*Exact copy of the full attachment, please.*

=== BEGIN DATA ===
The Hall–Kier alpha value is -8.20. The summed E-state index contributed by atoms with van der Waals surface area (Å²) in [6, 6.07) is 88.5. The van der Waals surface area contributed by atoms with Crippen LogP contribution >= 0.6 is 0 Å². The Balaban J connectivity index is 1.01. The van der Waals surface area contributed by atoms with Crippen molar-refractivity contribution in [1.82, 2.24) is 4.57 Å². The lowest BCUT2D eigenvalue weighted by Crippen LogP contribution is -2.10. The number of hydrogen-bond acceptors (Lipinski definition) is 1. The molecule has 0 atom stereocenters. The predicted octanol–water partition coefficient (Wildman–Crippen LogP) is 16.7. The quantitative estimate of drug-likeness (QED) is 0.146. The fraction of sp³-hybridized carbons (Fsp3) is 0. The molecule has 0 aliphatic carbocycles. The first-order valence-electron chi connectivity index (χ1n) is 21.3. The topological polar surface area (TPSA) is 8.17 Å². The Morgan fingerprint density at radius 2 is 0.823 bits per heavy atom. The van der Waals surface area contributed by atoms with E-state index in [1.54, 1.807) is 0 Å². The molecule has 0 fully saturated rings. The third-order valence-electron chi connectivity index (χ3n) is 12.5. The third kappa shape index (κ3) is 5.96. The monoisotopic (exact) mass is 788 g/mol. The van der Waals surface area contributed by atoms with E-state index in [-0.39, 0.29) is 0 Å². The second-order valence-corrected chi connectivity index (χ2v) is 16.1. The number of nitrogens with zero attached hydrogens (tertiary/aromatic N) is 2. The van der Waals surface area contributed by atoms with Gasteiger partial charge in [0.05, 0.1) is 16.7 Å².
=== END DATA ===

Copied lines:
The Hall–Kier alpha value is -8.20. The summed E-state index contributed by atoms with van der Waals surface area (Å²) in [6, 6.07) is 88.5. The van der Waals surface area contributed by atoms with Crippen LogP contribution >= 0.6 is 0 Å². The Balaban J connectivity index is 1.01. The van der Waals surface area contributed by atoms with Crippen molar-refractivity contribution in [1.82, 2.24) is 4.57 Å². The lowest BCUT2D eigenvalue weighted by Crippen LogP contribution is -2.10. The number of hydrogen-bond acceptors (Lipinski definition) is 1. The molecule has 0 atom stereocenters. The predicted octanol–water partition coefficient (Wildman–Crippen LogP) is 16.7. The quantitative estimate of drug-likeness (QED) is 0.146. The fraction of sp³-hybridized carbons (Fsp3) is 0. The molecule has 0 aliphatic carbocycles. The first-order valence-electron chi connectivity index (χ1n) is 21.3. The topological polar surface area (TPSA) is 8.17 Å². The Morgan fingerprint density at radius 2 is 0.823 bits per heavy atom. The van der Waals surface area contributed by atoms with E-state index in [1.54, 1.807) is 0 Å². The molecule has 0 fully saturated rings. The third-order valence-electron chi connectivity index (χ3n) is 12.5. The third kappa shape index (κ3) is 5.96. The monoisotopic (exact) mass is 788 g/mol. The van der Waals surface area contributed by atoms with E-state index in [-0.39, 0.29) is 0 Å². The second-order valence-corrected chi connectivity index (χ2v) is 16.1. The number of nitrogens with zero attached hydrogens (tertiary/aromatic N) is 2. The van der Waals surface area contributed by atoms with Gasteiger partial charge in [0.05, 0.1) is 16.7 Å².